Is Your Supply Chain Ready for Economic Recovery?

Having survived the recession to date, for which there is evidence in some sectors that the worst is behind us, businesses should be planning not only how to recover but also to grow and become stronger than they were before the economic downturn. That is not to say that the recession is over, nor will there suddenly be a sharp rise in demand, but planning how to react to economic recovery and capitalise on every opportunity as and when it arises is crucial.

Where measures have been taken to rationalise and contract to combat recession, businesses need to be sure that they can react to the inevitable upturn in trade as and when needed and not be found wanting or lacking in resource and strategy when the time comes.

Long term security will be highly dependent on a robust and sustainable Logistics strategy within your business and within that of your customers and suppliers throughout the supply chain.

A lack in demand has forced some manufacturers and Logistics Service Providers (LSPs to) diversify into other sectors and their capability to revert back to their original product or service supply may have lessened, leaving potential “gaps” in your supply chain.

A process of continual review of your supplier base is therefore required in a structured and manageable approach without committing to future volumes or spend, but with supply-chain readiness being the key factor. With the risk of using a much hackneyed term, a regular “Health Check” of your key suppliers and LSPs can only assist in your future growth strategy planning.

This process can be kept simple and should comprise of the following key steps:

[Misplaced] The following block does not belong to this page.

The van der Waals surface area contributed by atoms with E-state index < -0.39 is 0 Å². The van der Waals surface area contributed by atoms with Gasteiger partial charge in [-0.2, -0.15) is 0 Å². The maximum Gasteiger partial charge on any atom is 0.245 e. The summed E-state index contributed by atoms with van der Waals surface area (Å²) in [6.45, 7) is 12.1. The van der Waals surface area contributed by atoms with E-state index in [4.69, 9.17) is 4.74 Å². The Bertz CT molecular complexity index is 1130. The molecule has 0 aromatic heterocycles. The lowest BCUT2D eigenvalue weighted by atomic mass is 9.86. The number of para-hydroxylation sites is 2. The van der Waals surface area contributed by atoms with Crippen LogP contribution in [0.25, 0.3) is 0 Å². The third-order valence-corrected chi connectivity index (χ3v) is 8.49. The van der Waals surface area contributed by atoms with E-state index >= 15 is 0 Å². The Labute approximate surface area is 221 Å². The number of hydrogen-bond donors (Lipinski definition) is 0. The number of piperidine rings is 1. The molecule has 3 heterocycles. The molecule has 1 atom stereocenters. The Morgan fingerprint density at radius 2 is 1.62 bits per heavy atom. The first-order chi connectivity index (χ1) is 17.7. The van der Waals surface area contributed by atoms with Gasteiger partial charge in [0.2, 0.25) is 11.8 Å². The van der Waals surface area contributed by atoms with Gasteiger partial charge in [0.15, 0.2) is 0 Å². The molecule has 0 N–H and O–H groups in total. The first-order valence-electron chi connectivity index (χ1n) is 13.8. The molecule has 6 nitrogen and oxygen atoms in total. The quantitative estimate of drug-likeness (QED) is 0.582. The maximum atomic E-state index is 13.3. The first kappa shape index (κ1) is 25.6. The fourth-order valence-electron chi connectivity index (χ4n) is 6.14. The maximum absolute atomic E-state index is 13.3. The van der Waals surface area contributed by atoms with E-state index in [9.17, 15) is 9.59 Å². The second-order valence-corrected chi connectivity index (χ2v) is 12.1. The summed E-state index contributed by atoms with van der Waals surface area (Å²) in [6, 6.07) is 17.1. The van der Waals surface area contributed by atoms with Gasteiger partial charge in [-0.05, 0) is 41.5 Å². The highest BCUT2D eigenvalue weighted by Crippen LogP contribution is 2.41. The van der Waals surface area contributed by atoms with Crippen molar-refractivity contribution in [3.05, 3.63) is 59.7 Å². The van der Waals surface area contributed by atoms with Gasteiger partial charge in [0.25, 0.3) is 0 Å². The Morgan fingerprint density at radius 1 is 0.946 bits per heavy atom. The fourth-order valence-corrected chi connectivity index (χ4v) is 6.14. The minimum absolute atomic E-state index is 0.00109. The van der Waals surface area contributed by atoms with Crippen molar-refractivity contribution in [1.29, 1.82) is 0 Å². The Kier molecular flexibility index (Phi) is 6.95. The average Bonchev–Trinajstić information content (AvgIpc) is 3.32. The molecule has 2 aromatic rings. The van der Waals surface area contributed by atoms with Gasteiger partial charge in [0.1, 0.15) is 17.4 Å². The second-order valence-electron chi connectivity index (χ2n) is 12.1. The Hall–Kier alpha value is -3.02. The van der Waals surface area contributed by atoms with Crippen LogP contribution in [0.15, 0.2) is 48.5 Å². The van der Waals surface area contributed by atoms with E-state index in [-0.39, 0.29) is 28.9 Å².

• Full Current State Logistics map for your business focusing on your costs; product volumes; your production / warehouse locations; customer base; your suppliers and distribution networks.
  • Future State Strategy proposal showing what your costs could be and identifying how to optimise your resources and strategy to reach the reduced costs.
  • Road Map for Strategy Implementation – to identify how to implement the changes required for the successful delivery of the Future State strategy

This is a useful exercise with your existing supply base regardless of whether you have been able to maintain the relationship with your suppliers. If you have not been able to, because they have diversified or ceased trading and are unable to supply in the future, then it will identify the need to source alternative product and service suppliers for the future – thus ensuring your own supply chain security in readiness for economic recovery.


Gideon Hillman FCILT MIBC – 9th May 2009

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